US 5233766 A
A vertical dryer for granular materials the dryer having a substantially vertical chute into which granular material is deposited, the chute having walls that are at least in part air pervious for passing heated air through the chute, the chute having incline baffles for intercepting and redirecting the granular material during its descent in the chute.
1. A vertical dryer for granular materials comprising:
a) a substantially vertical, drying chute having a top and a bottom end at least two walls with air-pervious containment means for containing granular material and allowing an air stream to pass through at least portions of the chute and granular material descending the chute;
b) thermal means for generating a flow of heated air;
c) conduit means connected the thermal means and the drying chute for directing heated air through the chute;
d) deposit means for depositing granular material in the chute;
e) baffle means within the chute mounted to at least one wall of the chute for intercepting and redirecting granular material falling on its decent in the chute, wherein the granular material is mixed during its decent; and,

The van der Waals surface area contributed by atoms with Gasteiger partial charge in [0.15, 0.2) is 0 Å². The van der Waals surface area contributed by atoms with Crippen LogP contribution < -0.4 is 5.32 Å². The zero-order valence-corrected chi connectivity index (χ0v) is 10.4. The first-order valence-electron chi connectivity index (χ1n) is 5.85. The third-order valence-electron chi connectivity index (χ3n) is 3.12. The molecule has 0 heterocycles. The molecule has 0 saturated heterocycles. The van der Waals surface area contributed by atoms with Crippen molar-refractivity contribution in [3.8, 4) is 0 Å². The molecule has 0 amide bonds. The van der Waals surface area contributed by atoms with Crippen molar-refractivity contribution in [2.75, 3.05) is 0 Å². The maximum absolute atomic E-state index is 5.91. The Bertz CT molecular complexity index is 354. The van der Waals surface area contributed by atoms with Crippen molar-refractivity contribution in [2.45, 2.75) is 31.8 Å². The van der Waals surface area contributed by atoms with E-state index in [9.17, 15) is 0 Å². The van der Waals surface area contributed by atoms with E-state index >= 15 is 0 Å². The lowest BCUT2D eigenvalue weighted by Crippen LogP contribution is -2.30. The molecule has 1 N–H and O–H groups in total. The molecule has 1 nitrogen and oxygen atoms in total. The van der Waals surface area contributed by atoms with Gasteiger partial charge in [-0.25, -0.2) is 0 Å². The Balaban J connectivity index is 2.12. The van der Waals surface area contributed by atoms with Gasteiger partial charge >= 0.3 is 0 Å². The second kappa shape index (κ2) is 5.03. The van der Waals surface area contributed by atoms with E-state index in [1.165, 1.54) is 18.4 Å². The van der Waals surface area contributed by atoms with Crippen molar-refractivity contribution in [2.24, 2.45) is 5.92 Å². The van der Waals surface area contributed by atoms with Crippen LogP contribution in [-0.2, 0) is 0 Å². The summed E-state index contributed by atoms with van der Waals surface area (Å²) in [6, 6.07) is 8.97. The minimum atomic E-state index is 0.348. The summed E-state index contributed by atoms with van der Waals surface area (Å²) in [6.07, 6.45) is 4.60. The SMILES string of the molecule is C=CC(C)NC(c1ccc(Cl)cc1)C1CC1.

f) collection means for collection granular material that has descended in the chute; wherein the baffle means includes at least one baffle station having a set of multiple, incline, substantially rectangular, panel members, each having an end and sides, the panel members in each set being spaced apart and aligned in a common plane to allow granular materials to fall from the sides and end of each panel member for improved mixing.
2. The dryer of claim 1 wherein the thermal means comprises a gas heater and air blower.
3. The dryer of claim 1 wherein the conduit means comprises a shroud between part of the thermal means and at least part of one wall of the drying chute wherein heated air is conveyed from the thermal source to the drying chute.
4. The dryer of claim 1 wherein the baffle means comprises a plurality of spaced baffle stations in the chute, each station having at least one set of incline panel members.
5. The dryer of claim 4 wherein the panel members in successive stations are mounted on opposite walls of the chute and inclined in opposite directions.
6. The dryer of claim 1 wherein the air pervious containment means comprise screens.
7. The dryer of claim 1 wherein the drying chute has walls with air-impervious segments interposed between air-pervious segments.
8. The dryer of claim 7 wherein the baffle means are mounted in the air-impervious segments.